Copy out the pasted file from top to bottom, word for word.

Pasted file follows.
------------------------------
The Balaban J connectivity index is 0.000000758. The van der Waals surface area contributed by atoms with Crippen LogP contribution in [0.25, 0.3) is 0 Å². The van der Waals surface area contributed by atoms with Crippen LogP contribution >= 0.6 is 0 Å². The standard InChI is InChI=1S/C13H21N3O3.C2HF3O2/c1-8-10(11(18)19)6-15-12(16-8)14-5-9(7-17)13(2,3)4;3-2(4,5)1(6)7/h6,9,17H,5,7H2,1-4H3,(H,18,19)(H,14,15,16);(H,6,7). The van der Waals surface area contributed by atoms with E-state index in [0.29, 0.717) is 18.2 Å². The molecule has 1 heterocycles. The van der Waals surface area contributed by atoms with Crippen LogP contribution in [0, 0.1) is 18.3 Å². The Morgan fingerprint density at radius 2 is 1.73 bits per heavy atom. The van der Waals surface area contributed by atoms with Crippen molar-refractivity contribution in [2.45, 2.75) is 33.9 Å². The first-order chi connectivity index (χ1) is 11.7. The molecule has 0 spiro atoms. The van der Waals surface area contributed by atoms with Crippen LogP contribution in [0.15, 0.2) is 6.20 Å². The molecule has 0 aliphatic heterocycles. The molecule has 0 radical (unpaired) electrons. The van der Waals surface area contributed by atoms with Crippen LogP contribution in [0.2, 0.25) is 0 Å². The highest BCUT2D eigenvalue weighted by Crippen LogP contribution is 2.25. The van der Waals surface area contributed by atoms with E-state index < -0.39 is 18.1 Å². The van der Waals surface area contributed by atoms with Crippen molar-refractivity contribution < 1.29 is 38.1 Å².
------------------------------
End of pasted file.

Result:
The Balaban J connectivity index is 0.000000758. The van der Waals surface area contributed by atoms with Crippen LogP contribution in [0.25, 0.3) is 0 Å². The van der Waals surface area contributed by atoms with Crippen LogP contribution >= 0.6 is 0 Å². The standard InChI is InChI=1S/C13H21N3O3.C2HF3O2/c1-8-10(11(18)19)6-15-12(16-8)14-5-9(7-17)13(2,3)4;3-2(4,5)1(6)7/h6,9,17H,5,7H2,1-4H3,(H,18,19)(H,14,15,16);(H,6,7). The van der Waals surface area contributed by atoms with E-state index in [0.29, 0.717) is 18.2 Å². The molecule has 1 heterocycles. The van der Waals surface area contributed by atoms with Crippen LogP contribution in [0, 0.1) is 18.3 Å². The Morgan fingerprint density at radius 2 is 1.73 bits per heavy atom. The van der Waals surface area contributed by atoms with Crippen molar-refractivity contribution in [2.45, 2.75) is 33.9 Å². The first-order chi connectivity index (χ1) is 11.7. The molecule has 0 spiro atoms. The van der Waals surface area contributed by atoms with Crippen LogP contribution in [0.15, 0.2) is 6.20 Å². The molecule has 0 aliphatic heterocycles. The molecule has 0 radical (unpaired) electrons. The van der Waals surface area contributed by atoms with Crippen LogP contribution in [0.2, 0.25) is 0 Å². The highest BCUT2D eigenvalue weighted by Crippen LogP contribution is 2.25. The van der Waals surface area contributed by atoms with E-state index < -0.39 is 18.1 Å². The van der Waals surface area contributed by atoms with Crippen molar-refractivity contribution < 1.29 is 38.1 Å².